Promises safer delivery of medication for newborns at risk of cerebral palsy

A new method to administer treatment to infants at risk of cerebral palsy, spearheaded by a research team from the University of Alberta, promises safer delivery of critical early-life medication for newborns suffering from suspected brain injuries, potentially preventing the onset of the condition.

Cerebral palsy, a condition affecting movement and posture due to brain injury, has historically left medical professionals with limited options for intervention. “Brain injury during labour and delivery is a leading cause of cerebral palsy, but until now, we’ve had minimal ability to assist these infants directly following birth,” explained Larry Unsworth, a professor of biomedical engineering and a member of the Women and Children’s Health Research Institute.

Larry Unsworth

Larry Unsworth

Jerome Yager

Jerome Yager

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Traditionally, one treatment for hypoxic-ischemic encephalopathy (HIE) – brain injury caused by oxygen deprivation – has been therapeutic hypothermia, a process that involves cooling the infant’s body to reduce brain cell metabolism and limit further damage. However, this method has shown limited effectiveness for moderate to severe cases of HIE.

Funded by the Stollery Children’s Hospital Foundation through the Women and Children’s Health Research Institute (WCHRI), Unsworth, together with pediatrics professor Jerome Yager and researchers Jung-Lynn Jonathan Yang, Rukhmani Narayanamurthy, and Ed Armstrong, embarked on finding a more effective solution.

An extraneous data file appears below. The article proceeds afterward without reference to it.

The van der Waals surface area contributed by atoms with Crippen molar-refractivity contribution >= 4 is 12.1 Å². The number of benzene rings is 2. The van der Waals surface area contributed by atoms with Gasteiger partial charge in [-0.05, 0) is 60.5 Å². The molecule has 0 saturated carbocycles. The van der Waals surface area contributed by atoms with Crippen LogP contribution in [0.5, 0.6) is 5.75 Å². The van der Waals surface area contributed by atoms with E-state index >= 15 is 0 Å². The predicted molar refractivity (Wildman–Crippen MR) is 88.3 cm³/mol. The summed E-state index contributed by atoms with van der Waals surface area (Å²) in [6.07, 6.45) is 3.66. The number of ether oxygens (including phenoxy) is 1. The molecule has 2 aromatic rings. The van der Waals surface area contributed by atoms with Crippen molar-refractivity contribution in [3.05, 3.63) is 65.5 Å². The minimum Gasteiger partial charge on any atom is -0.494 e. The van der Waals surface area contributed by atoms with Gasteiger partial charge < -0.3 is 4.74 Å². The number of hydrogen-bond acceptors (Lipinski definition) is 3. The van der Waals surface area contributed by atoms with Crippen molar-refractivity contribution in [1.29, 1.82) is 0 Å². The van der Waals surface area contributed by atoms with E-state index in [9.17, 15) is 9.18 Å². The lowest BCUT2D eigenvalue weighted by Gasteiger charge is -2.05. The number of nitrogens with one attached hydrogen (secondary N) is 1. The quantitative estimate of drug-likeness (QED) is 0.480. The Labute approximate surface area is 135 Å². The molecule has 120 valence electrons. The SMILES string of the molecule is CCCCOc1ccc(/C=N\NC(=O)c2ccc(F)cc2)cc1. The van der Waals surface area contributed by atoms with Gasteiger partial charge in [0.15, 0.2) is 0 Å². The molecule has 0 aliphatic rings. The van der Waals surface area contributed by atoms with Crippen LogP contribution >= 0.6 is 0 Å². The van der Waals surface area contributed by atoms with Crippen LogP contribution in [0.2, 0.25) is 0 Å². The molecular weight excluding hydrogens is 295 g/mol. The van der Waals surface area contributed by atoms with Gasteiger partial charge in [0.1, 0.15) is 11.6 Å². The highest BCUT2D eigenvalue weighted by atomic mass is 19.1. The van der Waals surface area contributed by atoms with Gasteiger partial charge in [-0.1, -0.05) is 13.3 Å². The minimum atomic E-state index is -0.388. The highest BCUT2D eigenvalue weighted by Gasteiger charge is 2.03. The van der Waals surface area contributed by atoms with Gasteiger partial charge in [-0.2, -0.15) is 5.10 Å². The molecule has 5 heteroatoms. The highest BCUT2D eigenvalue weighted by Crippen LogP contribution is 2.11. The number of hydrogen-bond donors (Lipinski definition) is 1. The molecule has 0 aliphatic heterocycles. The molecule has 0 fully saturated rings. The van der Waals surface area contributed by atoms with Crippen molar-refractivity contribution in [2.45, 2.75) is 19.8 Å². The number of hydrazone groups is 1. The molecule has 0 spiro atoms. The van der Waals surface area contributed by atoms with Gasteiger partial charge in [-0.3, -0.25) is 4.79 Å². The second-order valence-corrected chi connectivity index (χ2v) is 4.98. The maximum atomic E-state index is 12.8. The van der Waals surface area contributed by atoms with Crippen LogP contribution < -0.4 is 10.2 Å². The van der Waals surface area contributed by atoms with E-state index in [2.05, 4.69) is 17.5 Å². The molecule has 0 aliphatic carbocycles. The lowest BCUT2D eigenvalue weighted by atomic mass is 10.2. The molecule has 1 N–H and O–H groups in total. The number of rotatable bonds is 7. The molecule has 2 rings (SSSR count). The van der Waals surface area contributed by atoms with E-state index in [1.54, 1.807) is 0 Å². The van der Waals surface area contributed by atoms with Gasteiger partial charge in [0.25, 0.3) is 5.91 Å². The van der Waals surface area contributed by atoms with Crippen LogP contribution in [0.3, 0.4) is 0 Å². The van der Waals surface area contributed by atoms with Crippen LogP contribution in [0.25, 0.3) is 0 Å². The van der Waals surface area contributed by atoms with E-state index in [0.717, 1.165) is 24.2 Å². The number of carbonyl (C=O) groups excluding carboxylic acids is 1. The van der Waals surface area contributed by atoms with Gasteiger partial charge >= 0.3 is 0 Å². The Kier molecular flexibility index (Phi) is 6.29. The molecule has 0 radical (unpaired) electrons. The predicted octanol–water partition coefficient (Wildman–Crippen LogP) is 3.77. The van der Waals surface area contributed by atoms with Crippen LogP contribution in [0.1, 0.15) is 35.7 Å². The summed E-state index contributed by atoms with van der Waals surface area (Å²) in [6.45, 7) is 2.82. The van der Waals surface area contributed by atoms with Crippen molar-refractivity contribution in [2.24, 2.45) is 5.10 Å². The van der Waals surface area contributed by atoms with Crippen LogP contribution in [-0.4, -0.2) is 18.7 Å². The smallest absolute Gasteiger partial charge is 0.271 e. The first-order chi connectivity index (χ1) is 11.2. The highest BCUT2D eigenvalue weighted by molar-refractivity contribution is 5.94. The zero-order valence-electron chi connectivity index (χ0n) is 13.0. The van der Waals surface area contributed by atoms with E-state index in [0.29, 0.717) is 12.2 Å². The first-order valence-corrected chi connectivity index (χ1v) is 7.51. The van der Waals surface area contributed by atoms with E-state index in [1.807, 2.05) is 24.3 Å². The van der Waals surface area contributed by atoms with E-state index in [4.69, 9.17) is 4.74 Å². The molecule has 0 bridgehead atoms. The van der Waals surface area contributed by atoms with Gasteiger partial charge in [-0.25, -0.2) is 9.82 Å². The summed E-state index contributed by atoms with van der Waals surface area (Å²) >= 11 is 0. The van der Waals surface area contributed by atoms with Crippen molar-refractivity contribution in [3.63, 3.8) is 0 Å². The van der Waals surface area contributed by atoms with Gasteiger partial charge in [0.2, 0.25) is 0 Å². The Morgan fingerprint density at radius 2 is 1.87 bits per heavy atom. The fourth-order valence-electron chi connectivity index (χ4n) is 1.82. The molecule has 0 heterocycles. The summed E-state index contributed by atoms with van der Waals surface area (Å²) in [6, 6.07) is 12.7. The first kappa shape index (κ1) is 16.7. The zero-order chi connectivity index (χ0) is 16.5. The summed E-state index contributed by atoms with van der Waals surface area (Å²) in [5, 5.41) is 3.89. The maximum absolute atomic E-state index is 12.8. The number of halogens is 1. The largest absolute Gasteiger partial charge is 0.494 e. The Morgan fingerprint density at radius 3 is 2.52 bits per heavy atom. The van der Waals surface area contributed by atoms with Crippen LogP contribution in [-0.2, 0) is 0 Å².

“We wondered if there was a way to target the change in the local brain tissue caused by HIE to reduce damage in the brain,” Unsworth said, The solution they explored involved developing a new method for delivering anti-inflammatory medications, specifically dexamethasone, directly to the affected areas of the brain without harming other organs.

The research team engineered a self-assembling peptide system capable of transporting the medication directly to the brain injury site. “The system is designed to activate the drug molecules only when they reach the cooler temperatures of the brain, bypassing the blood-brain barrier while the infant’s head is cooled and the body remains at a normal temperature,” Unsworth elaborated.

This precision in drug delivery not only enhances safety but also allows for the potential preventive administration of the medication. “Our goal was to ensure immediate therapeutic access to the affected brain regions as soon as possible after the newborn’s birth, coinciding with the brain hypothermia treatment that is a standard practice in neonatal intensive care units,” stated Yager.

The research team is currently seeking additional funding to further develop and commercialize the technology, aiming to significantly improve outcomes for children affected by cerebral palsy. “Targeted treatment to these injured cells could dramatically improve the outcomes of children who suffer from this condition,” Unsworth said, highlighting the potential impact of their discovery.

| Staff

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